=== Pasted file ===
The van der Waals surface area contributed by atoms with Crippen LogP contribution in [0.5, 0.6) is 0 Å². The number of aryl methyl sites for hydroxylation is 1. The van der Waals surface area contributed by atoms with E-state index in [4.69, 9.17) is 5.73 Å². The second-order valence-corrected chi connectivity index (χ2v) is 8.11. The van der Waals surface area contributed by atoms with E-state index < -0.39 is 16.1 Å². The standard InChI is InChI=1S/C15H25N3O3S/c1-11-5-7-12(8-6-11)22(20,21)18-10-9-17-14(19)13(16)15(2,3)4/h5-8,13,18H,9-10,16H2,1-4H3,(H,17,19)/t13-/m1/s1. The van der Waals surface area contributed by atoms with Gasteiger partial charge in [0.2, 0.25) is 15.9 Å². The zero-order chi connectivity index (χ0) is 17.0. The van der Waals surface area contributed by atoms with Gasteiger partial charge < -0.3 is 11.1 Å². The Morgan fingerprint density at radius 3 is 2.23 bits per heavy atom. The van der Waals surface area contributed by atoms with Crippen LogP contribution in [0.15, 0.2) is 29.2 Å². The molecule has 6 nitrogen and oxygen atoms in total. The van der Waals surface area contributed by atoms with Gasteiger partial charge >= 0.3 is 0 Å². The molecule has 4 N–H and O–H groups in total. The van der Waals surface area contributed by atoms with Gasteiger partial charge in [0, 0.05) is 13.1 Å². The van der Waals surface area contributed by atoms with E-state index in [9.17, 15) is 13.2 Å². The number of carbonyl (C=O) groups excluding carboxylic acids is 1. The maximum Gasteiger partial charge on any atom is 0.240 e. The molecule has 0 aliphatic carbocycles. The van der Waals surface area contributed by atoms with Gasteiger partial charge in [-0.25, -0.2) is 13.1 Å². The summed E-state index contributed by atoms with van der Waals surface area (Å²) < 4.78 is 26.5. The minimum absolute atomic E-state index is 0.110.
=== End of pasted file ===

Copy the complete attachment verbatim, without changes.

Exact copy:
The van der Waals surface area contributed by atoms with Crippen LogP contribution in [0.5, 0.6) is 0 Å². The number of aryl methyl sites for hydroxylation is 1. The van der Waals surface area contributed by atoms with E-state index in [4.69, 9.17) is 5.73 Å². The second-order valence-corrected chi connectivity index (χ2v) is 8.11. The van der Waals surface area contributed by atoms with E-state index < -0.39 is 16.1 Å². The standard InChI is InChI=1S/C15H25N3O3S/c1-11-5-7-12(8-6-11)22(20,21)18-10-9-17-14(19)13(16)15(2,3)4/h5-8,13,18H,9-10,16H2,1-4H3,(H,17,19)/t13-/m1/s1. The van der Waals surface area contributed by atoms with Gasteiger partial charge in [0.2, 0.25) is 15.9 Å². The zero-order chi connectivity index (χ0) is 17.0. The van der Waals surface area contributed by atoms with Gasteiger partial charge < -0.3 is 11.1 Å². The Morgan fingerprint density at radius 3 is 2.23 bits per heavy atom. The van der Waals surface area contributed by atoms with Crippen LogP contribution in [0.15, 0.2) is 29.2 Å². The molecule has 6 nitrogen and oxygen atoms in total. The van der Waals surface area contributed by atoms with Gasteiger partial charge >= 0.3 is 0 Å². The molecule has 4 N–H and O–H groups in total. The van der Waals surface area contributed by atoms with Gasteiger partial charge in [0, 0.05) is 13.1 Å². The van der Waals surface area contributed by atoms with E-state index in [9.17, 15) is 13.2 Å². The number of carbonyl (C=O) groups excluding carboxylic acids is 1. The maximum Gasteiger partial charge on any atom is 0.240 e. The molecule has 0 aliphatic carbocycles. The van der Waals surface area contributed by atoms with Gasteiger partial charge in [-0.25, -0.2) is 13.1 Å². The summed E-state index contributed by atoms with van der Waals surface area (Å²) < 4.78 is 26.5. The minimum absolute atomic E-state index is 0.110.